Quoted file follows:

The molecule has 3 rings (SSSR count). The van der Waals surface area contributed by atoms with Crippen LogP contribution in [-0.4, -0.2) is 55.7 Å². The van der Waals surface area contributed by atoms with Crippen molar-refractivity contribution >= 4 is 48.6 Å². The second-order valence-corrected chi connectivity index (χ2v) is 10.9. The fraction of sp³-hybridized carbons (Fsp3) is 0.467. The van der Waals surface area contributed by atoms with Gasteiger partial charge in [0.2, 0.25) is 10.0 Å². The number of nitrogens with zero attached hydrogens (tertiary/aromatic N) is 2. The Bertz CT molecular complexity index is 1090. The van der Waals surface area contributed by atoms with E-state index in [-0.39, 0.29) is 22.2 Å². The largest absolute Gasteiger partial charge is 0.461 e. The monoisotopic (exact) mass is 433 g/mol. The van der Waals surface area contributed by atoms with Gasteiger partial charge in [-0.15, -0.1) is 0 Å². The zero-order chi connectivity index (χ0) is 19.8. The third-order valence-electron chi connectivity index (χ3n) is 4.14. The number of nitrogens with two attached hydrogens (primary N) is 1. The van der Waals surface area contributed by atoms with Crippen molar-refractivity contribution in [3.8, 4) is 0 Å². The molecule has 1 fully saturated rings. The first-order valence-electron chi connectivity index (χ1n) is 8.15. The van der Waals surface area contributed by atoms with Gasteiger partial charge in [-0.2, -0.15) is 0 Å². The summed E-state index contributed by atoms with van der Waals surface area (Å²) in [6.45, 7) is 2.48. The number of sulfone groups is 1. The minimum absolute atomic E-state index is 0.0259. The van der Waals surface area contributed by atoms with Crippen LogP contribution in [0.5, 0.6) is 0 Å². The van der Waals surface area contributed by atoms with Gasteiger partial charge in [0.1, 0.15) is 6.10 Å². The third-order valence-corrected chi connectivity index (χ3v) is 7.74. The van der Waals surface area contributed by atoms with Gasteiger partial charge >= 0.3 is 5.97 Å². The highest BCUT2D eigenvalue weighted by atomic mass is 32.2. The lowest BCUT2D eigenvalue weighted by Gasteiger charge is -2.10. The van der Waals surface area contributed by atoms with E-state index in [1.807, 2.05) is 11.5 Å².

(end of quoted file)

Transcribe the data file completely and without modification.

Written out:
The molecule has 3 rings (SSSR count). The van der Waals surface area contributed by atoms with Crippen LogP contribution in [-0.4, -0.2) is 55.7 Å². The van der Waals surface area contributed by atoms with Crippen molar-refractivity contribution >= 4 is 48.6 Å². The second-order valence-corrected chi connectivity index (χ2v) is 10.9. The fraction of sp³-hybridized carbons (Fsp3) is 0.467. The van der Waals surface area contributed by atoms with Gasteiger partial charge in [0.2, 0.25) is 10.0 Å². The number of nitrogens with zero attached hydrogens (tertiary/aromatic N) is 2. The Bertz CT molecular complexity index is 1090. The van der Waals surface area contributed by atoms with E-state index in [-0.39, 0.29) is 22.2 Å². The largest absolute Gasteiger partial charge is 0.461 e. The monoisotopic (exact) mass is 433 g/mol. The van der Waals surface area contributed by atoms with Gasteiger partial charge in [-0.15, -0.1) is 0 Å². The zero-order chi connectivity index (χ0) is 19.8. The third-order valence-electron chi connectivity index (χ3n) is 4.14. The number of nitrogens with two attached hydrogens (primary N) is 1. The van der Waals surface area contributed by atoms with Crippen molar-refractivity contribution in [3.8, 4) is 0 Å². The molecule has 1 fully saturated rings. The first-order valence-electron chi connectivity index (χ1n) is 8.15. The van der Waals surface area contributed by atoms with Gasteiger partial charge in [-0.2, -0.15) is 0 Å². The summed E-state index contributed by atoms with van der Waals surface area (Å²) in [6.45, 7) is 2.48. The number of sulfone groups is 1. The minimum absolute atomic E-state index is 0.0259. The van der Waals surface area contributed by atoms with Crippen LogP contribution in [0.5, 0.6) is 0 Å². The van der Waals surface area contributed by atoms with Gasteiger partial charge in [0.1, 0.15) is 6.10 Å². The third-order valence-corrected chi connectivity index (χ3v) is 7.74. The van der Waals surface area contributed by atoms with Gasteiger partial charge >= 0.3 is 5.97 Å². The highest BCUT2D eigenvalue weighted by atomic mass is 32.2. The lowest BCUT2D eigenvalue weighted by Gasteiger charge is -2.10. The van der Waals surface area contributed by atoms with E-state index in [1.807, 2.05) is 11.5 Å².